Veronique Azuara
  • PhD in Immunology, Pasteur Institute – Paris, 1999.
  • Postdoctoral Fellow in Epigenetics, MRC Clinical Sciences Centre – London, 1999-2005.
  • Joined Imperial College in November 2005 as Lecturer and Head of the Epigenetics and Development Group at the Institute of Reproductive and Developmental Biology. Promoted to Senior Lecturer in 2012.
  • Awarded a MRC Collaborative Career Development Award in Stem Cell Research, 2004-2007 and a BBSRC New Investigator Award in Genes and Developmental Biology, 2009-2012.
  • Two career breaks in the form of maternity leave: from November 2006 to April 2007 and from February 2011 to September 2011.

Epigenetics and stem cell biology
Dr Véronique Azuara and her colleagues investigate how the DNA genetic code, which is identical in all of an individual’s cells, can be influenced to produce the wide variety of tissues that make up our body.

Liver, nerves or blood cells are produced in a reproducible pattern in every person, but how this is regulated is poorly understood. It is now clear that the proteins which organise the DNA (into ‘chromatin’) varies in different cell types, so understanding the regulation of this process will show how cells differentiate and develop normally or abnormally.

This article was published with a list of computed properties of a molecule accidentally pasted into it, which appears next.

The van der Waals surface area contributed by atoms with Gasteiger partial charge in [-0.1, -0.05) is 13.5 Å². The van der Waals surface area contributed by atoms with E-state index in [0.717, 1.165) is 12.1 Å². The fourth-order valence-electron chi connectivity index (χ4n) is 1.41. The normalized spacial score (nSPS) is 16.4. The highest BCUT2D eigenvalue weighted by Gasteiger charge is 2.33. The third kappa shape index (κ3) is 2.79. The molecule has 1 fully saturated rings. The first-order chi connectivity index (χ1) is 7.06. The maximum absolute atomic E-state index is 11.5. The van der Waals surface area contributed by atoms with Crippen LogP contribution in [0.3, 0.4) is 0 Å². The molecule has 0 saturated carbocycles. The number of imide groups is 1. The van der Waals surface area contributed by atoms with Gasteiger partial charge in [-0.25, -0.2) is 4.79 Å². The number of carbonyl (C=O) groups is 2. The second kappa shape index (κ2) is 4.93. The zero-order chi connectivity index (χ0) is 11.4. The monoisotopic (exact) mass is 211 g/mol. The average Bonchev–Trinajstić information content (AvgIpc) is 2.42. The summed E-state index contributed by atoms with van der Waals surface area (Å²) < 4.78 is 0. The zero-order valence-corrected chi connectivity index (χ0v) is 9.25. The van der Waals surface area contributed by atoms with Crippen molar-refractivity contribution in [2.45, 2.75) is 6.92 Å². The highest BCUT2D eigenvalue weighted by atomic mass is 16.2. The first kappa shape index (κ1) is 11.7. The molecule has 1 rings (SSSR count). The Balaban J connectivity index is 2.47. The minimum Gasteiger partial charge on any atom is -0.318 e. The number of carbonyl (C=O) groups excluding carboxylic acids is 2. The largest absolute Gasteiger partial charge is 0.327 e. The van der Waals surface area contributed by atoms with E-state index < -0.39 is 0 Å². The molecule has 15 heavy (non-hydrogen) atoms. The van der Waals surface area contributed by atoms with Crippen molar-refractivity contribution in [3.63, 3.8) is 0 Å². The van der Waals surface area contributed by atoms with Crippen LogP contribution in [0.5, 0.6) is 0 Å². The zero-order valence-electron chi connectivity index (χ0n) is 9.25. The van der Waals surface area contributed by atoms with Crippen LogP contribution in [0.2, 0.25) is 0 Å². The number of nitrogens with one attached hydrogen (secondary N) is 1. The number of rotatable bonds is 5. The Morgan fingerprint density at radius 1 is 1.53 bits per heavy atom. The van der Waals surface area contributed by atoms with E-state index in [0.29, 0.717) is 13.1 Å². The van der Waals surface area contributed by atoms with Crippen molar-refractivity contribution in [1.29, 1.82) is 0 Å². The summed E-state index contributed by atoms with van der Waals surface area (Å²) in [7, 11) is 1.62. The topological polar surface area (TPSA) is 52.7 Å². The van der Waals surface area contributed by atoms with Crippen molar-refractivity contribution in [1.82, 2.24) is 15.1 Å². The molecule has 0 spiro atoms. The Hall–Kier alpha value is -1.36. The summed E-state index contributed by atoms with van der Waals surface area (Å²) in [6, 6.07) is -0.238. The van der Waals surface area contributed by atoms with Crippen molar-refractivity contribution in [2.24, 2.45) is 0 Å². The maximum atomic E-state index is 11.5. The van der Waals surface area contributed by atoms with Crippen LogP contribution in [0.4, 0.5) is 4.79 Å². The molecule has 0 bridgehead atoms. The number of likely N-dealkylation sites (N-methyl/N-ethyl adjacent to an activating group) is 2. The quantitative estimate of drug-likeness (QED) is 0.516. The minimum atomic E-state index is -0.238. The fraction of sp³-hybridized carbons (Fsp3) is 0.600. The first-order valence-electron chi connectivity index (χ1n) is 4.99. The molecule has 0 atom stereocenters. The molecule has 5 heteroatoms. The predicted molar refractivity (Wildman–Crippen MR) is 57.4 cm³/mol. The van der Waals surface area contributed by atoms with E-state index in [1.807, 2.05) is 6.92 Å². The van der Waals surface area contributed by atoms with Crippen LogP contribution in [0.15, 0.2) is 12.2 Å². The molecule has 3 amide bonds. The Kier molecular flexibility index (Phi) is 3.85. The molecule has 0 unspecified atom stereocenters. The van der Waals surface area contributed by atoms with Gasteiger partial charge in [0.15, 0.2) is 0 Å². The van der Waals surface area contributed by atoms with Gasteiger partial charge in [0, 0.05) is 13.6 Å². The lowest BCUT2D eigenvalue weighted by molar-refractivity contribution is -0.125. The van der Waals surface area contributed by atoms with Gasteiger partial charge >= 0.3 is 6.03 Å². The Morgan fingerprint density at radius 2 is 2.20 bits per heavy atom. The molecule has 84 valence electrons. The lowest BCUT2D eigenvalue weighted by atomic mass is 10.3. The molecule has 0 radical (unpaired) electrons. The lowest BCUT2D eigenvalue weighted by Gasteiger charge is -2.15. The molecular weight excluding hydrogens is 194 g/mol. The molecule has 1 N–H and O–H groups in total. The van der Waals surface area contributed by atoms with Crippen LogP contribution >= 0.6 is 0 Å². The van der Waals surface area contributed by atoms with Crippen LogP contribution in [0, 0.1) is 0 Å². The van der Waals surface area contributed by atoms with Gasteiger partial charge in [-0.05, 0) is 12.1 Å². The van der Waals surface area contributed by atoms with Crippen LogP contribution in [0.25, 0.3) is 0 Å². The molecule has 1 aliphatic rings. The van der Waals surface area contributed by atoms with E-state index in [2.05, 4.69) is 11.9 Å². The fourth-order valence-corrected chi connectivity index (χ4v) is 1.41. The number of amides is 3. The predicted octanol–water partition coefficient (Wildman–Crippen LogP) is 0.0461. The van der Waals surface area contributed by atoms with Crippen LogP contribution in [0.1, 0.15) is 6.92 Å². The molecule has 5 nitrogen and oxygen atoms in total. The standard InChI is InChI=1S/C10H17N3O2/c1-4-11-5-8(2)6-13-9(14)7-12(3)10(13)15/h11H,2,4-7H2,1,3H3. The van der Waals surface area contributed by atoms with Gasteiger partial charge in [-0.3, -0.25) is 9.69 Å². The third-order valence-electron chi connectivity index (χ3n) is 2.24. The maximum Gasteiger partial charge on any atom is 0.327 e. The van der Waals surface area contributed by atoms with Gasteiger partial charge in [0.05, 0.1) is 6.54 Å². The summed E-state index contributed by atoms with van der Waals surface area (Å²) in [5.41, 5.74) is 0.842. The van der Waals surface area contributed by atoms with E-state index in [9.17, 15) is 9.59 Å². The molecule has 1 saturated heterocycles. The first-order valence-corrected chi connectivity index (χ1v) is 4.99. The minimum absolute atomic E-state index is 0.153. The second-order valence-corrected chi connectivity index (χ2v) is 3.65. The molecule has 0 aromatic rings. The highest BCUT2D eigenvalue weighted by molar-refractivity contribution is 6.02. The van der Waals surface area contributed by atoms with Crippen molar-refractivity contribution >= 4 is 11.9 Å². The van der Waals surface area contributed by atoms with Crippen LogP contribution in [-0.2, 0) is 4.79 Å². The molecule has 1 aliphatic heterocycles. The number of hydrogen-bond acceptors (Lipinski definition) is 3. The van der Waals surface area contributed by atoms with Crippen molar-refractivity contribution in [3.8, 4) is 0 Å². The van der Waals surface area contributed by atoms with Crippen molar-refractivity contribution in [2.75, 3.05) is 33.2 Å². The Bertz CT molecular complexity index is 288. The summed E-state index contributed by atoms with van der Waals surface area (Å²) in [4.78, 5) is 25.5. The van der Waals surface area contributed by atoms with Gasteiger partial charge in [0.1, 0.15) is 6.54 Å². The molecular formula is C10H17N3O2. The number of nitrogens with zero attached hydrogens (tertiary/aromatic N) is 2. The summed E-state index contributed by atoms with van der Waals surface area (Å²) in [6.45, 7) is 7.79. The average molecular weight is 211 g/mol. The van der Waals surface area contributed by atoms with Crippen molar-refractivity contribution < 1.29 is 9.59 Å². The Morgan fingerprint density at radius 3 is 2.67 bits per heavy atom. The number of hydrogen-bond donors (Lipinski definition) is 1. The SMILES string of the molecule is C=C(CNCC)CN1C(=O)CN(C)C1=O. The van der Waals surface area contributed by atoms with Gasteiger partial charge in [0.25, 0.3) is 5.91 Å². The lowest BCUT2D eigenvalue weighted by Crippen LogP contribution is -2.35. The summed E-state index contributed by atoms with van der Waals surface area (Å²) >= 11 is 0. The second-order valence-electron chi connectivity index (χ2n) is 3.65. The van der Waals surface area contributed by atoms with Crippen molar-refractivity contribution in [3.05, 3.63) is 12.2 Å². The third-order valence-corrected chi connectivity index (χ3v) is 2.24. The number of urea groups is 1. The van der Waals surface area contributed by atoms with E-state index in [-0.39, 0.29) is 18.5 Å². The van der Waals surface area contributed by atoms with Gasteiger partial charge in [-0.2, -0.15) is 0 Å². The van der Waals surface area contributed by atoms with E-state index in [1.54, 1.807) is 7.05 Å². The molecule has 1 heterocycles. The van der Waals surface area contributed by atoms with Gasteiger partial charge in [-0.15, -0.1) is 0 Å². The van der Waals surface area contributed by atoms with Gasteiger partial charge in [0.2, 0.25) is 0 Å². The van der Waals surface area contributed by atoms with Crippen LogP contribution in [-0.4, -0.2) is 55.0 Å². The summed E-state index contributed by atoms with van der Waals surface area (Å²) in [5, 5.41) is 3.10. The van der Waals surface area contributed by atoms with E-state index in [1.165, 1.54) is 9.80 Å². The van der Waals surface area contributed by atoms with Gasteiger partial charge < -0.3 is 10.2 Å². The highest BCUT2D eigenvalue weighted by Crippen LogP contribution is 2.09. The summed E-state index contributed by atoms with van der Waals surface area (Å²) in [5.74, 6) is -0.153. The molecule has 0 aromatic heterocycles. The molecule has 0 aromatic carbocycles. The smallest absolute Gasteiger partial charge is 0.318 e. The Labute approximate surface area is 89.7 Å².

A major focus of her current research is understanding how genetic information is organised in stem cells. Embryonic stem (ES) cells, the cells which eventually make all the different tissues in the body, are remarkable because they can either self-renew or give rise to many different cell types. But in the process of generating different cell types, a stem cell must alter the structural organisation (i.e. chromatin) of its DNA code. Veronique’s research group is attempting to unravel the unique chromatin ‘make-up’ of embryonic ES cells and their counterparts in the early embryo that provides them with flexibility and unlimited cell fate options. Understanding how a cell identity is defined in the course of development is not only of intrinsic interest in basic science, but it will also help us to understand how a cell identity might be lost or changed in the case of many diseases, including cancers and abnormalities of pregnancy.

Tomaz RA, Harman JL, Karimlou D, et al., 2017, Jmjd2c facilitates the assembly of essential enhancer-protein complexes at the onset of embryonic stem cell differentiationDEVELOPMENT, Vol: 144, Pages: 567-579, ISSN: 0950-1991

Rayon T, Menchero S, Rollan I et al., 2016, Distinct mechanisms regulate Cdx2 expression in the blastocyst and in trophoblast stem cellsSCIENTIFIC REPORTS, Vol: 6, ISSN: 2045-2322